A tax is a levy or charge imposed by a government to raise costs of production and to reduce consumption of certain goods or services.
Taxation has several functions.
To raise revenues for the Government as well as for local authorities
To cause certain products to be priced to take into account their social costs. Taxes raise the costs of production and therefore can limit the output of certain demerit products, such as alcohol and tobacco.
To redistribute income and wealth in the economy.
To protect industries from foreign competition. Tariffs imposed on foreign goods and services help to protect domestic firms from overseas rivals.
The tax burden is the amount of tax that households and firms have to pay.
Canons of taxation
A ‘good’ tax is one that is:
equitable – those who can afford to should pay more
economic – the revenue should be greater than the costs of collection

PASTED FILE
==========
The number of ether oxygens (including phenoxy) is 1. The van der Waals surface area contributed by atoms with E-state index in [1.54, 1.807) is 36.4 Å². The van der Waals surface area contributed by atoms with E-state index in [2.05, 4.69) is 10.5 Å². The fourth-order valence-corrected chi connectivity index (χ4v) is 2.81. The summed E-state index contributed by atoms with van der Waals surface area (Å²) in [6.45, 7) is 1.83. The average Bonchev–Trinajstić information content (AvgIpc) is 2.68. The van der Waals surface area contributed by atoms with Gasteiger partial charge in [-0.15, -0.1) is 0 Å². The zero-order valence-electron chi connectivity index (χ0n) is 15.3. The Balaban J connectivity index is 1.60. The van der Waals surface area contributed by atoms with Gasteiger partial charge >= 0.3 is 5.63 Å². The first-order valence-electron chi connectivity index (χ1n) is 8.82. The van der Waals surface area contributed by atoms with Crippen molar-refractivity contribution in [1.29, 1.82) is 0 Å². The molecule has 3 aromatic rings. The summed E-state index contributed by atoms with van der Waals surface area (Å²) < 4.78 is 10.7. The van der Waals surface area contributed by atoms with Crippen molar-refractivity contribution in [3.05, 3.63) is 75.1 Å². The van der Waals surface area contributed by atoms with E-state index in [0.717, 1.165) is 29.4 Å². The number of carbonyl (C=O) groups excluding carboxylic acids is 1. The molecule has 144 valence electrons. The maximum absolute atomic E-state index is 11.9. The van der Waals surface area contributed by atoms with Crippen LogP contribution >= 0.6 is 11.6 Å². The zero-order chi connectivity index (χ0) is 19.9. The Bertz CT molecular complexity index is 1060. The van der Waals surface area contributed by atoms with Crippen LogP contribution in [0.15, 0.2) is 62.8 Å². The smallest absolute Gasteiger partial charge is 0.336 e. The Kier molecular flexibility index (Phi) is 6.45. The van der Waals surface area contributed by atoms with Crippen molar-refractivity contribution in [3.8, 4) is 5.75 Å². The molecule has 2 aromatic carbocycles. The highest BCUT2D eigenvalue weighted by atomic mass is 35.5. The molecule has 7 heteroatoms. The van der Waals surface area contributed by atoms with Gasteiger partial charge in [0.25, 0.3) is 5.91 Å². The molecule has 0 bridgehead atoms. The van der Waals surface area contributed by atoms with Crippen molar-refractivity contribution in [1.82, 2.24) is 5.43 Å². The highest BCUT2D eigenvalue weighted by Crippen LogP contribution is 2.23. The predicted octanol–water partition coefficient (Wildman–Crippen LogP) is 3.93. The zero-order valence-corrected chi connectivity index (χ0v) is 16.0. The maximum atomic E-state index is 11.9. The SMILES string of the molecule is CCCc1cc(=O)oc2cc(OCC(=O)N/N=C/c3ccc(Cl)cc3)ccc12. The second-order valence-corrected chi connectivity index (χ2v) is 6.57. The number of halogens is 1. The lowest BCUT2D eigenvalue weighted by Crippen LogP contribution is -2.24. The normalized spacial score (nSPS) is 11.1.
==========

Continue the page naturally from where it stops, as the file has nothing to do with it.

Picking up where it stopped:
transparent – taxpayers should know exactly what they are paying
convenient – it should be easy to pay
Types of tax
Direct taxes are paid directly to the government by taxpayers, either as individuals or companies, from their incomes.
corporation tax on the profits of businesses
national insurance contributions paid by employers and employees.
Governments can use direct taxes (imposed on income, wealth or profits) to reduce income inequalities in the economy.
Indirect taxes are collected for the government by retailers and local government bodies.
value-added tax (VAT) on the retail sales of many goods and services
excise duties on fuel, alcohol and tobacco products
business rates charged locally on the ownership of houses, apartments and business premises
Governments can use indirect taxation (imposed on spending) to affect consumer expenditure.
Governments can also impose tariffs (import taxes) to discourage the purchase of foreign goods and services in order to protect domestic businesses and jobs.